The pollsters were wrong again in the recent election in Denmark, and of course they were far out in their forecasts of the election outcomes in Great Britain in 1970 and 1974 and in Gallup's forecasts for Canada in 1957 and 1980. In the 1984 Canadian federal election, the. polls all missed predicting John Turner's win in Quadra and the extent of Brian Mulroney's breakthrough in Quebec. These were honest errors, but they were errors nonetheless and should not be forgotten.

The second way in which the public is misled is by deliberate misrepresentation or connivance. A special interest group wants a certain result and goes out and hires a pollster or makes use of an honest pollster's poll in a way he did not intend it. A group may even conduct its own poll which is very unscientific, but which has the great virtue of proving the results it wants.

There are many examples of that practice. In the 1984 Conservative leadership race in Ontario every candidate except Larry Grossman issued poll results which boosted his cause. And those poll forecasts, when examined in the light of what happened, did not bear much relation to the ultimate reality. That is par for the course. Candidates in a leadership campaign or an election are wildly optimistic and they frequently use polls to their own advantage to confirm their hopes for success.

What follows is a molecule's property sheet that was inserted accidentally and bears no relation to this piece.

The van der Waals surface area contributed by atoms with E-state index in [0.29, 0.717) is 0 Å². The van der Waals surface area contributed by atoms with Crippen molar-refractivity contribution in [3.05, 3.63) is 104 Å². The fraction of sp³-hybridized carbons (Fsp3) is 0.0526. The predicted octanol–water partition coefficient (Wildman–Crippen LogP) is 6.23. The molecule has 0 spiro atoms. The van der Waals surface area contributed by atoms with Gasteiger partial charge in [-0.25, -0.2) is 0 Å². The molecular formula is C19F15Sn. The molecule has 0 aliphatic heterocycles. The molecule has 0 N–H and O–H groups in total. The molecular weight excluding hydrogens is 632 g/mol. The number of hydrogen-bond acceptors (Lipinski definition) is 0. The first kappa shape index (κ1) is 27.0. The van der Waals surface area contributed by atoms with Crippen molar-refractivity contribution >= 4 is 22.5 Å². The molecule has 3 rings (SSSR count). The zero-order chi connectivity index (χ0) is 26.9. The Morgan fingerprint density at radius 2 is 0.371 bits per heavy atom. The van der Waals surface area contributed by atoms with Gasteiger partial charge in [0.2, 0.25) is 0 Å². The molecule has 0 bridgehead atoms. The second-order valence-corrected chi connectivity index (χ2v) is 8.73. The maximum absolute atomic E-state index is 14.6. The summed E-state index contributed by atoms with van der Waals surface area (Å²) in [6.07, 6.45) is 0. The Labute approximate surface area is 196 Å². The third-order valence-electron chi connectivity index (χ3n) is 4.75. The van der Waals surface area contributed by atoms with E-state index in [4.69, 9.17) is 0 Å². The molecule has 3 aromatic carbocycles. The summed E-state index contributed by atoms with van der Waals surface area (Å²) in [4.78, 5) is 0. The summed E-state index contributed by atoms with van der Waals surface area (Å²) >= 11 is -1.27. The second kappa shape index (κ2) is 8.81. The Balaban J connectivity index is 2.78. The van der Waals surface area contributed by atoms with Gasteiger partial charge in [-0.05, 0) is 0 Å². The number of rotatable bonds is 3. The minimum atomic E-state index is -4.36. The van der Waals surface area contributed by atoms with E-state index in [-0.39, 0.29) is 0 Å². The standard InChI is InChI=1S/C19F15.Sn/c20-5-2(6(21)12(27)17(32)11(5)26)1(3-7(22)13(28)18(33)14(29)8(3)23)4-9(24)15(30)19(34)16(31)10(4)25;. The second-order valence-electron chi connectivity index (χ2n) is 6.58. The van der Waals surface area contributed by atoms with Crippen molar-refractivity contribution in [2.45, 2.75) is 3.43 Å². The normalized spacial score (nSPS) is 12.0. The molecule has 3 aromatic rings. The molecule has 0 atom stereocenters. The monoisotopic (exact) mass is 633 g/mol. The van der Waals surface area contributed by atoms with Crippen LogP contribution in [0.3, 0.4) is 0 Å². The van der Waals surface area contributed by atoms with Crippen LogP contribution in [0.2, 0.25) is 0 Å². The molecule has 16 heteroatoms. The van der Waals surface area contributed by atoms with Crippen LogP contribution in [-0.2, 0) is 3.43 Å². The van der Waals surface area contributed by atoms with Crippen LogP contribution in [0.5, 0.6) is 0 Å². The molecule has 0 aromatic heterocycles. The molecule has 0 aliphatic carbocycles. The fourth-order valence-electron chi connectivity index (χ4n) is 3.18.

But it is not only parties and politicians who pervert the polls. Special interest groups such as the pro and anti abortion forces have used polls to support their own respective interests.'

There was another interesting illustration in Toronto when George Cohon, of Macdonald's Corporation, a man who is also chairman of the Canadian National Exhibition Board, had decided to counter the Macaulay committee's recommendation of Downsview for the domed stadium. It was decided to pay Martin Goldfarb $5,000 to conduct a poll on where the site ought to be. 2

Not surprisingly the survey found that about twice as many respondents wanted the dome at the CNE as at Downsview: 46% for the CNE, 28% at Downsview, and 16% for Woodbine. It is rather amusing that the irrepressible Mayor of North York, Mel Lastman, got in the last word on the subject when he put such tendentious polls in their place with the remark, "statistics like that are like a girl in a bikini. They are interesting in what they reveal, but they are vital in what they conceal." Perverted polls are like Tammany Hall at its peak when it was said that Tammany Hall was giving corruption a bad name!